The frontier. (O'Neill City, Holt County, Neb.) 1880-1965, December 04, 1941, Image 1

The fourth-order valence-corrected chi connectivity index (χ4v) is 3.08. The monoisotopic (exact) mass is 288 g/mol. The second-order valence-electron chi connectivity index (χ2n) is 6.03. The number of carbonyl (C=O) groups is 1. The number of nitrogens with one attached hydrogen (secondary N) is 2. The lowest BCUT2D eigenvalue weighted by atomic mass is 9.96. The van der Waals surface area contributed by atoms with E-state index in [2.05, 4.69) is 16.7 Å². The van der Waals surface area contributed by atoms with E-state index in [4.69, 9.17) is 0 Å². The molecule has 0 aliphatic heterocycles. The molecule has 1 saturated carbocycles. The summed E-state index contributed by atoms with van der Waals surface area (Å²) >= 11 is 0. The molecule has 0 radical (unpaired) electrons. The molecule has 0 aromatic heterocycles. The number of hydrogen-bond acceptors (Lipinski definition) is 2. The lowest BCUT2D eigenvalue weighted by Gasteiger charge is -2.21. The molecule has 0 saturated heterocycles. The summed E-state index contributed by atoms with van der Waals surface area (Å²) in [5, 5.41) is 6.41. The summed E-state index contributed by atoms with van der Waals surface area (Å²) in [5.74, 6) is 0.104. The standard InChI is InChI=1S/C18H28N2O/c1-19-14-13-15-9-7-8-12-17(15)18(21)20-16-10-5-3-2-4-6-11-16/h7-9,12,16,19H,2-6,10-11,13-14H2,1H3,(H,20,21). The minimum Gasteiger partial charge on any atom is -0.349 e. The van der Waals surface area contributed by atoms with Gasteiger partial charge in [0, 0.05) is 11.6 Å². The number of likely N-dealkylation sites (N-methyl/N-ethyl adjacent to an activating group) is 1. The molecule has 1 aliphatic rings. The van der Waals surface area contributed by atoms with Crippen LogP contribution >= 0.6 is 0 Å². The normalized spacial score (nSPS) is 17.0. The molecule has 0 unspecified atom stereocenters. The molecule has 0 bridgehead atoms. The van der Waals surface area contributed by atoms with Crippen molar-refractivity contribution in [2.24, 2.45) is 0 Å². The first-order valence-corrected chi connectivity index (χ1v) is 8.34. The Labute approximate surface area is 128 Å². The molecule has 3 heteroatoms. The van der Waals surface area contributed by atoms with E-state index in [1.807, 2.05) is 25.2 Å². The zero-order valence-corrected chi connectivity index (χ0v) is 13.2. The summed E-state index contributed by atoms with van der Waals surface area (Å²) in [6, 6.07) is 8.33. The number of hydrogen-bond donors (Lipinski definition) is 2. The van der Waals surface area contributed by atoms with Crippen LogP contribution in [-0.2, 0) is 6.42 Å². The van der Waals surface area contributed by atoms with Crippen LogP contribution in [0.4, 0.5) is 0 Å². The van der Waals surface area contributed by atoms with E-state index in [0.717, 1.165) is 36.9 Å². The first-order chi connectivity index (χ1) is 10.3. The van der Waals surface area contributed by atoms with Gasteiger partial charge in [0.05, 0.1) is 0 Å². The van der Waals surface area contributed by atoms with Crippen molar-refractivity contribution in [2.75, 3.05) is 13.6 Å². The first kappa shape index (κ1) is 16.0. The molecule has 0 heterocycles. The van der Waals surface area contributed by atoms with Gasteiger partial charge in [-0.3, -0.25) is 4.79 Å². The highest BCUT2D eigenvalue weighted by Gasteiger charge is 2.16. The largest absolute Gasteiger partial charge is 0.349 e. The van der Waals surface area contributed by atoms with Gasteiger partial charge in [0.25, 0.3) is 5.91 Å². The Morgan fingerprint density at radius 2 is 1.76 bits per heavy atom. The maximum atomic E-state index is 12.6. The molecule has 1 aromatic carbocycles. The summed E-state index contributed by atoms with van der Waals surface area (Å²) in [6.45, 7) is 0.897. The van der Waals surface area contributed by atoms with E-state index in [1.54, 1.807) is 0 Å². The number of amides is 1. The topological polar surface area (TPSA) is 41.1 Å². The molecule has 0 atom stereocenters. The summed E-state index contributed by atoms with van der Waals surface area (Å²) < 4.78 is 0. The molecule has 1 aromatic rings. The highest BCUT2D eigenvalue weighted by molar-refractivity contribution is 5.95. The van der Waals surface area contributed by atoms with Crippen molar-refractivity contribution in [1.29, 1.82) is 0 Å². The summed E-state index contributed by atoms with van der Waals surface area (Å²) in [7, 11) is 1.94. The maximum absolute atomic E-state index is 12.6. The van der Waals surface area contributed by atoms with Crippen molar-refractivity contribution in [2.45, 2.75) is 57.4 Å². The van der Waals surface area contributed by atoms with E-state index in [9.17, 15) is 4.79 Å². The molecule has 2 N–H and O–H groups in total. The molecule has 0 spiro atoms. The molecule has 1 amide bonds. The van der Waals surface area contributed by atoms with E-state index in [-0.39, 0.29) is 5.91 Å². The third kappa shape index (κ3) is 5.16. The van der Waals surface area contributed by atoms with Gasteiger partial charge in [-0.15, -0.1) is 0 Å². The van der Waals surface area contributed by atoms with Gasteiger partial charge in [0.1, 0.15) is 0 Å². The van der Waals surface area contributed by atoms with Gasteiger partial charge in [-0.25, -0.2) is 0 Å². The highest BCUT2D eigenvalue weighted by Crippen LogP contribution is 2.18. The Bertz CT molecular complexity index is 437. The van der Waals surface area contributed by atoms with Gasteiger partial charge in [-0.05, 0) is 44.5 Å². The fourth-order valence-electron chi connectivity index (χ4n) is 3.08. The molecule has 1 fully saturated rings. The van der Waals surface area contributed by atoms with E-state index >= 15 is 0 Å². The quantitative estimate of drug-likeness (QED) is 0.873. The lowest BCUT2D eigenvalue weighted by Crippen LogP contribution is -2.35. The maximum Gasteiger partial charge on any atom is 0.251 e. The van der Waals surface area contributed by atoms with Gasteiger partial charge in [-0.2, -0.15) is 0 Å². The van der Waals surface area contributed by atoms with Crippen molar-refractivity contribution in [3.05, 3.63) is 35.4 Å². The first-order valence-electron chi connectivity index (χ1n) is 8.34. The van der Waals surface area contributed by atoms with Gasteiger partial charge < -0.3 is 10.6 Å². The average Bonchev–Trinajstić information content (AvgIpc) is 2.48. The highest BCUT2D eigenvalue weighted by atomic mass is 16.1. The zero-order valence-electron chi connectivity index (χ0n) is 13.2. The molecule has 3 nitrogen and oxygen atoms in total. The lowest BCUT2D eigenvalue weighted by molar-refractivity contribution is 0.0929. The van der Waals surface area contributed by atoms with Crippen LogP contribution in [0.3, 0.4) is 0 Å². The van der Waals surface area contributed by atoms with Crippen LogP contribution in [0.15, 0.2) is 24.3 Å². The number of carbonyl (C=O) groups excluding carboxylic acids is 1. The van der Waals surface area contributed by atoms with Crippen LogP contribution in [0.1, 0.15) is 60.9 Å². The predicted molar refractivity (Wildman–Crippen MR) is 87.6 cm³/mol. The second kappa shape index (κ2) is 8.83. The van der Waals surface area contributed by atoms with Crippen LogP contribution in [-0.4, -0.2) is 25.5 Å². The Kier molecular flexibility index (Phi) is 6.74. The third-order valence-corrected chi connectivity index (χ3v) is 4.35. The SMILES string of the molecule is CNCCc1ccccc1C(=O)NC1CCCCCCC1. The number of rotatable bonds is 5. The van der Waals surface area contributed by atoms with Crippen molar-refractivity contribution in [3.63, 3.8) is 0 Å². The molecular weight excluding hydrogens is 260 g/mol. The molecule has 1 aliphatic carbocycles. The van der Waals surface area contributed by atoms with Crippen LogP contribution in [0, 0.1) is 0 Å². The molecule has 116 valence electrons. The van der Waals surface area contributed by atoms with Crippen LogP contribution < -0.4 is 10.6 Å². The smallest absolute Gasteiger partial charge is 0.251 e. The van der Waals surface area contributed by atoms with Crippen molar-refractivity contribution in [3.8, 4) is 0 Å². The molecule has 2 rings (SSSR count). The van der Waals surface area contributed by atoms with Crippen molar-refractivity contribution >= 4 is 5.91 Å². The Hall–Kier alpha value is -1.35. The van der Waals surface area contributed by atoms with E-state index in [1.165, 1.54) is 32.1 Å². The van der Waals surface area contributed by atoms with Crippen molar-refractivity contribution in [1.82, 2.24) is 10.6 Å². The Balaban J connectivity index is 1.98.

-J9 " * Neb. Slate Historical Societ> Frontier VOL. LXII O’NEILL, NEBRASKA, THURSDAY, DECEMBER 4 1941 NUMBER 30 _ f SOUTHWESTERN BREEZES By Romaine Saunders C. E. Addison took Mrs. Ad dison to a hospital in Omaha last Friday for surgery. Cap also ex pected to have some minor sur gery done. Ranchers of the southwest who were tempted to do a little farm 1, ing in addition to the normal I program of hay and cattle have a whale of a crop of corn. James Fredricks and Kennedy, in my f neighborhood, have more com piled up than has been seen in the county in the last five years. A fundamental fact of society was stated by Christ in a few I words: “The poor ye have always I with you.” And the noise of the shouting of many voices, political and social nostrums by organized groups, books and papers by starry-eyed reformers and plain nuts, daily brainstorms by syn dicated columnists are unable toi alter that fundamental fact. A gap in the columns of war j stories, defense propaganda, union pralk-outs and football scores was made to make room for an unusual romance down in old i fabled Texas. A 25-year-old par son took for his bride a 70-year old matron. Spinsters thirty pass ed need not despair. The steady roar of the motors of an invisible airplane over the big hills far to the southwest just after sunrise Sunday morning, with the frequent report of shooting, indicated one of three things—the chase was on for a white tail deer, a mess of ducks or the pelts of the dun-grey coyotes, the latter probably being | the true explanation. “And thou shalt take no gift: for the gift blindeth the seeing.’’ Wonder what that half-million dollar election gift from the funds of one group of union labor has had to do with the one-sided attitude at Washington in the widespread union sitdowns and walkouts? Orlan Frynar rode the sand hills Sunday searching out bad ger and polecat dens. What luck he had in snaring them with his lasso I don’t know, but he at least stirred up a mighty smell that floated this way on a mild southern breeze. A letter from Charley Bausch revive memories of happy days, early associates and conditions prevailing in O’Neill in that period of the six-shooter and supberb horsemanship. Charley’s mind runs particularly to the nights when he and Barney McGreevy oonstituted an orchestra at the dances held in McCafferty’s hall, access to which was effected by ascending a long stairway on the outside of the building. That hall and the old rink, now both gone, . held memories of the social and amusemnt life of a people who had few equals as business or play, politics, music, literature or oratorical flights to the clouds. It is by writing of these things that the memories of the human side of community life of a people are perpetuated. The glow of the Townsend vision has become dimmed but •cross the horizon has lately flashed a new-halo of hope for gray heads. This is a book that tells us how to "Look Eleven Years Younger.” Physiologically, bodily change is said to be ef fected every seven years, but here is a proposition from an up to-date Pone de Leon to put these processes in reverse on eleven year basis. About the time the town of O’Neill had begun to slip into middle age, Bill Lakey, a local patriot lately become a widower, began to preen and groom to cam aflag the marks of time. Dyed moustache and hair—a dead give away—daily shave, boots polished, a sudden interest in young ladies fooled nobody. Steve McNichols was trying it out too. Bill gave it up. admitted to me he was grow ing old. “I fit it off as long as I could—but there is no use!” This cry of dispair of Bill’s—or was it a happy recognition of his arrival at the mellow years of mature life—echos out of the past and tells us the Old Timer can’t kid himself forever. 1 _ Turning to Frontier files of any date in the 80’s will be found Heavy Run of Livestock And Stronger Prices A firm undertone prevaded the livestock market here last Mon day and prices ruled stronger on all classes. Receipts were much heavier than had been expected but buyers were plentiful and radily absorbed the day’s offering. An extreme top of $13.85 was paid for a short load of light weight steer calves and a lot of calves sold from $12.50 to $13.00. Heifer calves brot as much as $11.50 with the bulk selling from $10.50 to $11.00. One straight load of yearling steers cashed at $11.05. A few lightweights brot more but the long end of the yearlings sold from $10.25 to $10.75. One load of yearling heifers reached $9.50. A straight load of 2 year old steers collected $9.80 with smaller packages in this class bringing more. A heavy supply of cows showed up. A few good fat ccows reached $8.00. The bulk of the run drew from $6.25 to $7.25. Several loads of breeding cows were here and these sold by the head. Bulls were stronger in price. A heavy supply of hogs was here, an the extreme top of $9.80 was paid for butchers, but the popular price on these was $9.75. Sows paid from $9.00 to $9.30. Pigs were here in increased num bers and sold from $6.00 to $7.00 per head. — ■ ■ - i . 1 Kurtz Dairy Going Into Big Time Business R. M. Kurtz who has operated a dairy here for the past seven or eight years, has leased the O’Neill Locker Plant and is now in pos session. Mr. Kurtz will also buy eggs and cream and will retail them at the plant, north of the Golden Hotel. He also expects to put in a pasturizer and will be able to sell pasterized milk to those who wish to buy it. Mr. Kurtz has made a success of the dairy business, and he still retains his milk routes, but has added the locker plant as a business expan sion. If anyone can make a suc cess of it he can. Here’s wishing him all kinds of luck in his new undertaking. Hospital Notes Mrs. Walter Kopejtka and baby, dismissed Monday. Mrs. Agnes Pettijohn, not much improved. Alexander Hamilton, of Kansas City, will be dismissed soon. Bernice Green of Chambers, dis missed Saturday. ■ Marriage Licensee Constant Burchell of Wood Lake, and Miss Minnie Pelster, of Johnstown, November 26th. Edward Waterman, of Orchard, and Miss Martha Olson, of Bur well, November 28th. Raymond Joe Kerbel and Miss Mary Katherine Koerber of Spencer, December 2. Mr. and Mrs. R. H. Harris of Lynch were O’Neill callers Wed nesday. __—__U_ _ among the 1-inch professional cards that of Dr. C. D. B. Eise man who had a double in the person of L. T. Shanner, an early homesteader in what is now Ver degris precinct, later a merchant in Inman, then a resident of O’Neill and an early represent ative of this section in the upper house of our state legislature. A settler from off the prairie met Shanner one day on the street, mistaking him for Eiseman and addressed him as doctor, request ing that he examine one of his ears that was troubling him. Lew looked the ear over and with a show of professional wisdom directed the prairie dweller to get a cake of castile soap and when he got home bathe the ear thoroughly with warm water and soap. Lew collected a dollar for his advice and in telling of it said if people called him doctor they had to pay him the doctor’s fee. Dr. Connally, a contemporary of Dr. Eiseman, drove into our prairie home one dark night a little worse for sampling the contents of a bottle from Billy Ryan’s. He want ed to know where he was and also to trade a roll at sausage he had in his buggy for a sour pickle. When the doctor was in his cups it was best to pacify him. The folks seemed to think so anyway as there was sausage on the none j too elaborate homestead menu for a few days. 1 Mrs. Wilhelmina Stein l Mrs. Wilhelmina Stein died at her home northwest of this city last Thursday morning at 1:45 a. | m., after an illness of about six 1 years, during which time she had i been a semi-invalid, of arthritis, I at the age of 85 years, 4 months i and 14 days. The funeral was held j Monday afternoon at 2 o’clock at I the Pleasant Valley church, Rev. J. E. Spencer officiating and burial in the Pleasant Valley cemetery. Wilhelmina Lendt was born in Chicago, 111., on July 13, 1856. Her family moved to Minnesota where she grew to womanhood and there on May 18, 1876, she was united in marriage to Ernest H. Stein. They remained in Minnesota for i four years after their marriage, and on October 23. 1879, they "moved to this county and located north of this city, where she had made her home for a little over sixty-two years. Mrs. Stein was the mother of nine children, all of whom are living and are left to mourn the passing of a kind and affectionate mother. Mr. Stein passed away on May 7, 1927. The children are: Mrs. Ella Storm, Owanka, S. D.; Mrs. Frank Karel, ,0’Neill; Mrs. Cellia Richter, O’Neill; Mrs. Laura Karel, O’Neill; Herman Stein, Hatfield, Virginia; Mrs Clara Woidneck, Spencer; Mrs’ Dora Elshire, O’Neill; Wal ter Stein, North Hollywood, Calif.; Mrs. Maria Kuhns, Boulder, Colo. She is also survived by one brother, Fred Lendt, Fort Cal houn, Nebr. Mrs. Stein was one of the real pioneers of the county. When she came here with her husband in 1^79 there were very few settlers ii) this section. But notwithstand ing the hardships of the early days they persevered and built up one of the nicest places in that section of the county and raised a splen did family of men and women, i many of who are still residents of the county. She was a charm-, ing lady and had many friends among the old timers of the county. Federal Judge Munger Passes Away Judge Thomas C. Munger, one of the judges of the Federal court for the district of Nebraska, pass ed away at his home in Lincoln last Friday night, following a heart attack suffered a couple of weeks before. He was a little over eighty years of age at the time of his death. Judge Munger was appointed to the Federal district court by Pre sident Theodore Roosevelt in 1907 and was the oldest presiding judge of the Federal courts in the United States, having put in thirty-four years on the bench. He was noted for his ability as a jurist and was looked up to for his ability and integrity by all members of the bar of Nebraska as well as those of surrounding states. Outside of his ability as a jurist he was a splendid citizen and a man and in his passing Nebraska has lost one of its distinguished and val uable citizens and the bench of the state one of its keenest legal minds. O’Neill High School Presents A Play Monday On Monday evening December 8, at 8 o’clock in the High School Gymnasium the Vocal and Instru mental Muic Departments of the O’Neill High School will present a varied program for your enjoy ment. This is the first formal ap pearance of these groups for the season and it will feature the Band, Boys Glee Club, Girls Glee Club and Mixed Chorus. The program will include such well known compositions as Light Calvary Overture—Von Suppe and Reverie—Debussy. As a climax to the program the com bined band and mixed chorus will do an arrangement of the Victor Herbert selections including such numbers as Gypsy Love Song, Italian Street Song, The Irish Have a Great Day. Tonight and others. The entire program will be an hour and a half in length. A small admission will be charged which will go to the school Music fund to help with contest expenses in the spring. Tickets will only be sold that night at the window. See the adf vertisement in this paper. Come and bring your friends. Your support for this fine program will be very much appreciated by the young people in our com I munity. County Court B. J. Shemwell, of O’Neill, ar rested by Patrolmen John T. Meis trell on delinquent operators license, November 29, fined $1.00, cost $3.10. Beauty Operators Have Meeting, Elect Officers The unit of the NSNHCA had an election of office: s for the coming year at the Mrs. Leola Peterson shop in Atkinson Mon day evening. Mrs. Bernice Platt of Chambers was reelected Pre sident; Mrs. Elma Evans, of O’Neill was re-elected vice pre sident, Mliss Dorothy McGoech of Atkinson, 2nd vice president; Miss Veramae Landis, of O’Neill, Secretary; Mrs. Anna Brook of Atkinson, Treasurer; Miss Esther Gruenbery of Atkinson, Mrs. Eva Bordson, of Spencer, and Mrs. Margaret Clausen of O’Neill membership committee. Those at tending the meeting from here were: Mrs. Elma Evans, Mrs. Margart Clausen and Miss Vera mae Landis. BRIEFLY STATED Miss Doris West spent Thanks giving with her parent* in Scotia. Mrs. C. F. McKenna entertain ed the Martex club at 7:00 O’clock dinner at the MM cafe, and cards at her home. Mrs. Max Golden, Mrs. C. E. Stout and Miss Helen Biglin, won the prizes. Mr. and Mrs. Carl Zutz and family, of Burke, S. D., Miss Vi vian Harder, Ira Harder, and Kenneth Hamm of Gregory, S. D., were guests of Mr. and Mrs. Dwight Harder Thanksgiving Day. Mr. and Mrs. Kenneth Martyns and children returned Sunday from Lincoln, after spending Thanksgiving vacation/ with re latives. — Billy Kubitschek- returned to Omaha Sunday, to resume his studies at Creighton University, after spending Thanksgiving with his parents, Dr, and Mrs. F. J. Kubitschek. Mrs. D. F. Stout and Mrs. R. W. Ford of Atkinson visited at the home of Mrs. Ford’s daughter, Mrs. Francis Murray Wednesday. Mrs. Dwight Harder entertain ed the Tuesday bridge club at her home Tuesday afternoon. Mrs. J. R. Miller, won high, and Mrs. Har rison Bridge, second high Mrs. Fred Sauton entertained the Emmet bridge club at her home Tuesday evening. Mrs. Clyde Allen won high, Mrs. Har old Givens low, Mrs. Frank Fore man traveling and Mrs. Jess Wills all-cut. Mrs. Harry Bright returned to Orchard Friday after spending several days at the home of her son, Raymond Bright. BRIEFLY STATED Mr. and Mrs. E. E. Bright of Orchard spent Thanksgiving at the home of Mr. and Mrs. Ray mond Bright. Mr. and Mrs. George Hirsch re-i turned to Dayton, Ohio, Monday and Mr. Hirsch’s parents, Mr. and Mrs. Jake Hirsch, accompanied them home. Mr. and Mrs. Joe Rohde and son Walter, and Mr. and Mrs. Mike London of Wewela, S. D., spent Saturday and Sunday here visiting relatives. Mr. and Mrs. Gus Seiler, Mrs George Krikac and Mrs. Brad street of Butte, were O’Neill call ers Tuesday. Mr. and Mrs. Roy Byers, of Omaha, visited at the home of Mrs. Byer’s sister, Mrs. C. E. Yantzi from Saturday until Sun day. Mr. and Mrs Fred Drayton of Orchard and Mr. and Mrs. Spatz of Piainview were Thanksgiving guests of Mr. and Mrs. Alfred Drayton. Mr. and Mrs. Emmet Moore and Mr. and Mrs. Pat Harty spent Thursday in Sioux City. Mrs. R. V. Johnson of this city and her mother, Mrs. Haynes, of Page, were in Wayne Tuesday vis iting relatives. John Cotton, who is working in Valentine, was here Sunday visit ing his family. Mrs. Ned Allendorfer returned Saturday from Newport, where she had been visiting her parents, Mr. and Mrs. W. J. Lane for sever al days. Mr. and Mrs. Guy Cole and children, Mr. and Mrs. Pat Mc Ginnis and Mr. and Mrs. John Conard and daughter, of Emmet, were guests of Mrs. Esther Harris Thanksgiving day. Sherriff Peter Duffy returned Wednesday from Aberdeen, S. D., where he was attending Federal court. Mr. and Mrs. Louis Reimer went to Omaha Wednesday to attend the funeral of a relative. Mrs. Elton Johnson of Central City, visited at the home of her sister, Mrs. Mart Hickey, from Thursday until Saturday. CARD OF THANKS We desire to express our sinc cere and heartfelt thanks to the many kind friends and neighbors who were so kind to us during the sickness and death of our be loved husband and father, Harry Fox, and for the many beautiful i flowers. Your thoughtfullness will us in our hour of sorrow will ever be held in grateful remem-1 brance.—Mrs. Harry Fox. Mr. and i Mrs. Charles Fox and children. MONEY in bank here means you have cash for instant use at any time, while we assume the re sponsibility for keep ing it safely in the meantime. O’NEILL NATIONAL BANK Capital, Surplos and Undivided PreflU, fl40.0M.00 This Bank Carries No Indebtedness mi Officers er Stockholders. Mam bar l-adaral Dapoait Inauranca Corporation Mrs- Mary A. Uttley Mrs. Mary A. Uttley passed away at the Stuart hospital last Friday night, about 11:45, after an illness of several months, at the age of 72 years 5 months and ! 12 days. The body was bought to this city and the funeral was held Sunday afternoon from the Pres byterian church, Rev. Dr. Spen cer officiating and burial in Pro spect Hill cemetery. Mary A. Payne was born at Solon, Iowa, on June 16, 1869 The family moved to Keya Paha county in the early eighties and she came to this city in 1892 and accepted a position on the law of fice of H. M. Uttuey as a steno grapher. On November 23, 1898, she was united in marriage to Mr. Uttley, who at that time was one of the leading lawyers in this sec tion of the state. About ten years after their marriage Mr. Uttley re tired from active practice of law and moved to a farm southeast of this city where they lived for about ten years, then moved back to this city, where she had made her home up to the time of her death. Mr. Uttley passed away in October, 1933. Mrs. Uttley had always taken an active interest in civic affairs and was for several years pre sident of the WCTU of this county. This organization had charge of the funeral services at the grave of their deceased leader. She leaves to mourn her passing four sister, Mrs. Alice Oamek, River side, Nebr.; Mrs. Lottie Hamman, Jamison, Nebr.; Mrs. Marie Hicks, Inola, California; Mrs. Violet Jen sen, Arlington, Washington. Holt County Pioneer Raises Great Com Crop William Grothe, one of the largest and most successful farm ers of the Emmet township, was a pleasant caller at these headquar ters last Saturday and was the firat Frontier reader to take ad vantage of our new offer of two years subscription for the sum of $3.00. Bill says that he has been reading the Frontier as long as he remember, his father having taken the paper when he was a little shaver and he has taken it himself ever since he reached manhood's state and says that it would not feel like home, with out the weekly visits of The Frontier. Bill says that he raised 3,500 bushels of corn this year and that it is the finest quality corn that he had ever raised in the county, He had a field of hybrid corn that average fifty bushels to the acre and of very fine quality. His small grain was also good and of a very fine quality, so that all in all the year 1941 treated him fairly well Here’s hoping that the year 1942 will be even a better for Bill and the rst of the farmers of Holt county. They have had several years of tough sledding and per haps the tide has finally turned. BRIEFLY STATED Mr. and Mrs. Ed Psotta and daughter, Shirley, and son Char les, of Pilger, were gueats at the home of Mrs. Psotta’s sister, Mrs. Frank Clements, Thanksgiving. Mr. and Mrs. R. R. Reid of Or chard spent Thanksgiving at the home of thnr daughter and son in-law, Mr and Mrs. Joe Bazel ruan. Mr. and Mrs. Leo Vandersnick of Ewing spent Tuesday at the home of Mr. and Mrs. Frank Clements. Miss Mabelle Osenbaugh re turned to Lincoln Sunday after spending Thanksgiving vacation with her parents, Mr. and Mrs. J. Osenbaugh. Francis Valla a student at the college of engineering at the Uni versity of Nebraska, returned Sunday to Lincoln, after spending Thanksgiving with his parents, Mr. and Mrs. Frank Valla. CARD OF THANKS We desire to express our sin cer and heartfelt thanks to the many kind friends and neighbors for their many acts of kindness to our beloved sister during her illness and to us following her death. Our hearts are overflowing with gratitude to the people of O’Neill and Holt county.— Mr. and Mrs. M. G. Hamman, Mr. and Mrs. Frank Oamek, Mr. and Mrs. W I. Hicks, Mrs. Violet Jensen and family, Mr. and Mrs. William Wolfe and family. Former Holt County Boy Killed On Way Here To Attend Funeral While on the way to the funeral of his uncle, Harry Fox, last Saturday morning the car driven by Lester Rausch, of Akron, Iowa, hit loose gravel and Mr. Rousch was instantly killed and his wife seriously inpured. Mr. Rausch was 26 years of age and was well known in the Meek neighborhood as he had made his home with Mr. and Mrs. Fox for about three years. Mr. and Mrs. Harry Fox, Mr. and Mrs. Charles Fox, Ed ward Kaczor and Mr. and Mrs. Preston Jones left Sunday to at tend the funeral which was held at Akron, Iowa Monday afternoon. St. Mary’s Basketball Schedule For 1941-42 December; 5 Long Pine, there 7 Sacred Heart of Norfolk, there 15 St. Joseph’s Hall of Atkinson, here. 19 Inman, here. January; 7-8-9 Holt County Tournament at O’Neill 11 Spalding Academy, here. 16 Page, here. 20 Plainview, here. 23 Butte, there. 25 St. Joseph’s Hall, there. 30 Orchard, there. February; 2 Atkinson, there. 6 Long Pine, here. 8 Spalding Academy, there. 13 Ewing, here. 17 Inman, there. 20 Plainview, there. 22 Sacred Heart of Norfolk, here. Mrs. Horace Henifin Mrs. Rose Viola Record Henifin was born at Osceola, Nebr., Febr uary 6, 1873, and departed this life at Fort Collins, Colorado, Monday November 24th, 1941, at the age. of 68 years 9 months and 18 days. On February 20, 1887 she was united in marriage to Horace Homer Henifin at Niobrara, Nebr., where they resided until 1892, when they homesteaded in Hok county, Nebraska, where she has spent the greater part of her In*. Her husband preceeded her in death August 8, 1932. Surviving are nine cmidren, Lester, O’NeiU; Mrs. Myrtle Johnson, O’Neill; Edward, Brainard, Minn.; Madi son, O’Neill; Calvin, Lyden, Wash.; Mrs. Mary Hansen, O Nein,; Freu O'Neill; George, Bellingham Washington; and Arthur, Fort coxiins, Colorado. mzo surviving two stepsons El Wiu ana £.iuy and one sister, Mrs. Jane siioemaxer, Fort Cotuns, twenty-eigm graxxdcxiiidren ana six great granucnuaren. She was a kind and loving mo ther, ready io lend a nexpmg. hand where ever ueedeu. one was loved and nignly appreciated by all who knew ner. Out of town relatives attending the funeral were: Mr. ana Airs. Edward Henifin and Marvin, Mr. and Mrs. Orville Henifin ail of Brainard, Minn., Mr. and Mrs. Julius Erickson and Abby of Niobara, Nebr., Mrs. Clara Kin kaid of Winner, S. D., Mrs. Hattie Carr and daughters of Williams, Iowa and Mr. and Mrs. Alvin Luber of Anthon, Iowa. Mrs. Minnie May Turner Mis. Minnie May Turner passed away at West Point, Nebr., last. Wednesday afternoon at 1 o’clock after an illness of about three and a half years, at the age of 69 years, nine months and sixteen days. The body was brought to this city and the funeral was held from the Catholic church here last Satur day morning at 9 o’clock, Rev. Father O’Brien of Emmet, officiat ing and burial in Calvary ceme tery Minnie May Hunt was born at. Adel, Iowa, on January 30, 1872. In the early eighties her parents moved to this county and located in Saratoga township, where she ! ™Tanhood °n Decem ber 23, 1890, she was united in marriage to Thomas Coleman the ceremony being performed in this city.. Her husband passed k feW yearS and on March 7, 1898, she was united in marriage to Fred C. Turner, the ceremony being performed at Chelsea, Nebr She was the mother of four child ren, four of whom are living The ™drf,n Mrs- Bertha Vequist. O Neill; Edward Turner, BuhL Idaho; John Turner, O’Neill.